Poor people and rural women from developing nations in Asia will be among those most affected by climate change which poses fundamental threats to the region's food and energy security, according to studies funded by the Asian Development Bank.
The climate change is also expected to lead to increased migration of people within national boundaries, mainly into mega cities.
Attributing to three studies on agriculture, energy and migration, the ADB said on Wednesday the impacts of rising temperatures in Asia would fall disproportionately on the region's poor, and rural women from developing countries would be among the most affected groups.
Such a scenario would arise on account of these groups dependence on subsistence crops, their limited access to resources, and their lack of decision-making power.
"The food and energy security of every Asian is threatened by climate change, but it's the poor -- and especially poor women -- who are most vulnerable and most likely to migrate as a consequence," ADB vice-president Ursula Schaefer Preuss said.
Over half of Asia's total population lives below the $2 per day poverty line and these people are more depend on rain-fed agriculture and live in settlements that are highly exposed to climate variability and change.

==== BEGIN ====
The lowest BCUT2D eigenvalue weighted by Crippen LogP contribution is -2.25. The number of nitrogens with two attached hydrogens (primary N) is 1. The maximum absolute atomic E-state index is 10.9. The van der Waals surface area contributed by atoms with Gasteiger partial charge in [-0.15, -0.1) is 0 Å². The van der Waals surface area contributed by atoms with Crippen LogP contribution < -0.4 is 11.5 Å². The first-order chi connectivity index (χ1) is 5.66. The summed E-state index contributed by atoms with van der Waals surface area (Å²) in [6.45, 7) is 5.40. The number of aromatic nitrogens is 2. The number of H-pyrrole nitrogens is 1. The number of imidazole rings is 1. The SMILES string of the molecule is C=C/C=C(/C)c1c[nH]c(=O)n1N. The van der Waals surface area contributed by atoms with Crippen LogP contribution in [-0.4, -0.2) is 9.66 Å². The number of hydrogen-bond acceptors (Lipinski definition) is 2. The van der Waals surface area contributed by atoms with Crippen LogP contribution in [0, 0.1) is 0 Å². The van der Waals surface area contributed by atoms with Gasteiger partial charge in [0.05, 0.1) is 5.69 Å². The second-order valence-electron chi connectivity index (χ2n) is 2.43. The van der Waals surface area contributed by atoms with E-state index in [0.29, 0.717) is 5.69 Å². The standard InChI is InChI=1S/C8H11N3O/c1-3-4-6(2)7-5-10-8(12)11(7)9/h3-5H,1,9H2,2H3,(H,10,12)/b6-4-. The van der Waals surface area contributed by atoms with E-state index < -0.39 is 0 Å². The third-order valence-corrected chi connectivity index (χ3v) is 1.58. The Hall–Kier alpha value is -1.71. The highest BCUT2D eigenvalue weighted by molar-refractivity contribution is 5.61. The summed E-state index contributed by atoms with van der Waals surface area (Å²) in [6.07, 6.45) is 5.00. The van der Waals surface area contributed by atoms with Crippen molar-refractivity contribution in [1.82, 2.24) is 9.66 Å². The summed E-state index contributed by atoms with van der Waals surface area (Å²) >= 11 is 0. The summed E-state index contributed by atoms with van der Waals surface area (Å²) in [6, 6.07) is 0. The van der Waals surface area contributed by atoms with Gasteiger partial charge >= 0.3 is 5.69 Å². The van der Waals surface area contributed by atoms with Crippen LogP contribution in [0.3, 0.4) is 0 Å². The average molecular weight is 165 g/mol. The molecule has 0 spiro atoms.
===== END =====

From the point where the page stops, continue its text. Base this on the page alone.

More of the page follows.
Noting that about 2.2 billion Asians rely on agriculture for their livelihoods, the statement said the sector is now threatened by falling crop yields caused by floods, droughts, erratic rainfall and other climate change impacts.
"Current climate models indicate food prices may increase sharply -- rice prices by 29-37 per cent, maize by 58-97 per cent and wheat by 81-102 per cent -- by 2050," it added.
Another study found that climate change-induced threats to Asia's agriculture and energy would contribute significantly to migration within national boundaries.
As per the energy report, Asia's access to affordable energy is facing rising threat due to demand-supply gaps, high reliance on traditional biomass fuels, and the high-energy intensity of the region's economies, among others.
The statement noted that the region's vast renewable energy potential could help in responding to this scenario, provided 'policy and finance measures quickly scale-up proven technologies for the poor, including small hydro and solar power'.
The agriculture, energy and migration studies were produced by the International Food Policy Research Institute; USA; The Energy and Resources Institute, India; and the University of Adelaide, Australia, respectively.